Archive for January 2007
The NAnt buildfile is part of the source if you want to build it yourself (use the release or debug target.) The buildfile is still a little raw, but it does what’s needed right now.
I haven’t tested the mono version on Windows, so it may not work.
Want to be able to launch a terminal window from the current directory in Ubuntu? I did. Read this. Problem solved.
I ran into another issue with the nspectre Mono adventure I posted about yesterday. In order to load the assemblies in the bin folder, I passed the Location property of the assembly of a given type (ResourceLocator in this instance) to the constructor of FileInfo. I then used the Directory property to get a DirectoryInfo object with the intention of looping through the files in said directory. I was able to do this but the location of the directory was /home/user/files:/home/user/somefolder/someotherfolder (you get the gist.) As a short term measure I wrote a line (or two) of code to strip out the colon and all that precedes it. So I succeeded in getting it to work, but I’m sure there’s a better way or that I’ve missed something.
I have to say that I am mightily impressed by Mono. When I think of what nspectre is doing, only running into one real issue (Assembly.Load) is quite something.
Over the last couple of days I’ve got nspectre working under Mono. I hope to be able to release a patched version later this month. Here’s how I got it to work. I installed NAnt 0.85 on Ubuntu 6.10 (which I run in Parallels.) I found this link via Cory Foy that shows how simple it is to install NAnt on Mono.
UPDATE: At this point I built TemplateEngine. I used MonoDevelop to build it – no issues to report.
With Nant up and running, I created a build script for NSpectre. To get started, the build script only builds NSpectre.Core, NSpectreExample and NSpectreExample.Entities. Once I had these compiled (on my set up, the csc task in NAnt targets gmcs by default – very impressed), I ran them.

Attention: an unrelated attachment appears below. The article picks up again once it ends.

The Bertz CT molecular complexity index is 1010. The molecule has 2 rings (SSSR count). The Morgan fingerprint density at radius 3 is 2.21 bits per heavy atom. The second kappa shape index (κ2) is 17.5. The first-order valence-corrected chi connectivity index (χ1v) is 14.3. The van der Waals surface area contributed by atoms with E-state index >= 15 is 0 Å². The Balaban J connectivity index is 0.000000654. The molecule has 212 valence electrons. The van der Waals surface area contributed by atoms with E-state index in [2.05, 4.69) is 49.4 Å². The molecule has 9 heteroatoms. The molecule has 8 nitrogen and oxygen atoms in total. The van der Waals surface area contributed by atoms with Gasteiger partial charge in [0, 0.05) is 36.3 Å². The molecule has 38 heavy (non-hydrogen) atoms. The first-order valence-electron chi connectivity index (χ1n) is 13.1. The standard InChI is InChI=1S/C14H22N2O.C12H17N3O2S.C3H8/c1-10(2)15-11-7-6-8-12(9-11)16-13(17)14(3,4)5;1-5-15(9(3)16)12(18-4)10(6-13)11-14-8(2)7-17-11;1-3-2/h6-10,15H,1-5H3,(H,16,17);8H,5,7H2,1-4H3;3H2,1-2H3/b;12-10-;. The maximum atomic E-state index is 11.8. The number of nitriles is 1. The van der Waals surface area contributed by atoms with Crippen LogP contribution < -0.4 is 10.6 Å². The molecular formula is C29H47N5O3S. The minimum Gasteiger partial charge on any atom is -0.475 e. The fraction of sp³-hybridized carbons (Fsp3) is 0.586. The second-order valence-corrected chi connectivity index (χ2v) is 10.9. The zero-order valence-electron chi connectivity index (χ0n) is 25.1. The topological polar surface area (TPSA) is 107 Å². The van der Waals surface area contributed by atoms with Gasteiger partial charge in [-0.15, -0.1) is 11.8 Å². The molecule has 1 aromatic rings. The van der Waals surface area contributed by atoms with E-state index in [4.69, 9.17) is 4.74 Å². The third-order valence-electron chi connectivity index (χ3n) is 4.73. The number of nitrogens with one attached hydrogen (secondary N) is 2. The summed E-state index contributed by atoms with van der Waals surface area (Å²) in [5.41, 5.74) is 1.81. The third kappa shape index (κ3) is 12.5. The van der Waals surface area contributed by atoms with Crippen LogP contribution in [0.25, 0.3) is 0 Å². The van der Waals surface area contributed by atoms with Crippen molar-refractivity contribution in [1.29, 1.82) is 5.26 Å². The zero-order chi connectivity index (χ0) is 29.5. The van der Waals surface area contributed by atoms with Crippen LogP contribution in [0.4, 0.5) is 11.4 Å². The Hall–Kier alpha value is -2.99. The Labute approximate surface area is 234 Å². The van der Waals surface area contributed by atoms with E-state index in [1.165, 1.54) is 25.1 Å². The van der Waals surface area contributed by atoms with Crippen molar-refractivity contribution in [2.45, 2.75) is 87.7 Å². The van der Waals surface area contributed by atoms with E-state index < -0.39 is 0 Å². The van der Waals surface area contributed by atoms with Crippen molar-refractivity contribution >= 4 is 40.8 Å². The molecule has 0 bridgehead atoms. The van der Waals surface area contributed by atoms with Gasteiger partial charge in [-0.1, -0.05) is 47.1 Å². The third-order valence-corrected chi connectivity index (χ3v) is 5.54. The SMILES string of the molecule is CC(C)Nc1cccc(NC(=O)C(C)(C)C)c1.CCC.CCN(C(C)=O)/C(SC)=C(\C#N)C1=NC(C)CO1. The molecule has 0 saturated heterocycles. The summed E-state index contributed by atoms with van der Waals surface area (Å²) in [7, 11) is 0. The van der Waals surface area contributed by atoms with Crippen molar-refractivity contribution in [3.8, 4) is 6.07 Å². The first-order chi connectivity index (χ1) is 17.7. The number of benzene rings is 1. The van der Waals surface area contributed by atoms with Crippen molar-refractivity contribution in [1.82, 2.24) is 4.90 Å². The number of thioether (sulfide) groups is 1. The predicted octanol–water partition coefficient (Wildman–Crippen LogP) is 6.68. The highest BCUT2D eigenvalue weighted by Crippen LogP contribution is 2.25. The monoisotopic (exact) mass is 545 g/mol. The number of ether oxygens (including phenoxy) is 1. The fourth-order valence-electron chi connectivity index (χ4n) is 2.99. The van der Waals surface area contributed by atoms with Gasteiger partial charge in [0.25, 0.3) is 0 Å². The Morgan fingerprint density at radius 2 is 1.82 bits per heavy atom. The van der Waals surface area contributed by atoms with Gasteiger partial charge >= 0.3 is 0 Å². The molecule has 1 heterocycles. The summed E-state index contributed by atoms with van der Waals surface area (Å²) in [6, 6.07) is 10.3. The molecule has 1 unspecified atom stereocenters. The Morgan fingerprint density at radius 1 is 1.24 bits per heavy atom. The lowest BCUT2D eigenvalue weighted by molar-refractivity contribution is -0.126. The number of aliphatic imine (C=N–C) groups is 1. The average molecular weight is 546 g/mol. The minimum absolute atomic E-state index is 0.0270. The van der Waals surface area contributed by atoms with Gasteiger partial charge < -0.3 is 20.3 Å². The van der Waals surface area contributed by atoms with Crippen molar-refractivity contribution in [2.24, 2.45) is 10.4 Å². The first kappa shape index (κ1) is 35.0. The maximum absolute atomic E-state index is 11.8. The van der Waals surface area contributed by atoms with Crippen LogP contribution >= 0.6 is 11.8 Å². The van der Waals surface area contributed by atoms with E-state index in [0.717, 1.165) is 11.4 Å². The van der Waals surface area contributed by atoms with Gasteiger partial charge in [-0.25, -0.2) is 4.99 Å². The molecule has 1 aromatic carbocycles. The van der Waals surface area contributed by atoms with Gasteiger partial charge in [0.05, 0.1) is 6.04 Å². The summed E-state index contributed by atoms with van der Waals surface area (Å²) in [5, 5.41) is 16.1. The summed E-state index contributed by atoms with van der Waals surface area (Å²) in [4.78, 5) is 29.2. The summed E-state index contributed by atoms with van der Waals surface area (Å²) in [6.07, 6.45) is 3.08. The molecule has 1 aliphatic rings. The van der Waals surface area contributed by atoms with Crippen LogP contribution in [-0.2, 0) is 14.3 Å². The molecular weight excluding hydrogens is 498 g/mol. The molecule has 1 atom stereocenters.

And ran into problem number 1. It appears that Mono implements Assembly.Load differently to .NET. See here for further detail. As a short term fix, I modified ResourceLocator by adding a type initialiser to load all assemblies in the bin directory. I’ll take another look at this, there may be a better way of doing it, but for now it works.
Problem number 2. I set NAnt to use dynamic prefixing for the resources. The namespaces it uses are different to those that VS .NET would use – VS .NET would use the project namespace as the root namespace, whereas Nant uses the name of the folder that contains the project (for subfolders the behaviour is the same.) Pretty easy to fix – modified references in code and config files to use the NAnt generated namespaces.
Problem number 3. One hardcoded (a constant) backslash (used in Engine.) Oops. Modified to a forward slash for the purposes of getting it to work.
Problem number 4. NSpectreExample uses Win32 API calls to change the foreground colour of the console (.NET 2.0 supports this in managed code, so this won’t be a problem in the future.) Unsurprisingly, Win 32 API calls don’t work in Linux. So, I commented these lines out for now.
And that’s it. OK, so there were a few more issues along the way. But the other issues were about getting the build script “right” – in this case getting the csc tasks to build nspectre as closely to the way VS .NET does as possible.
So, a little more investigation, some minor modifications, some clean up of the build script and I’ll be able to release a Mono’ed version of nspectre.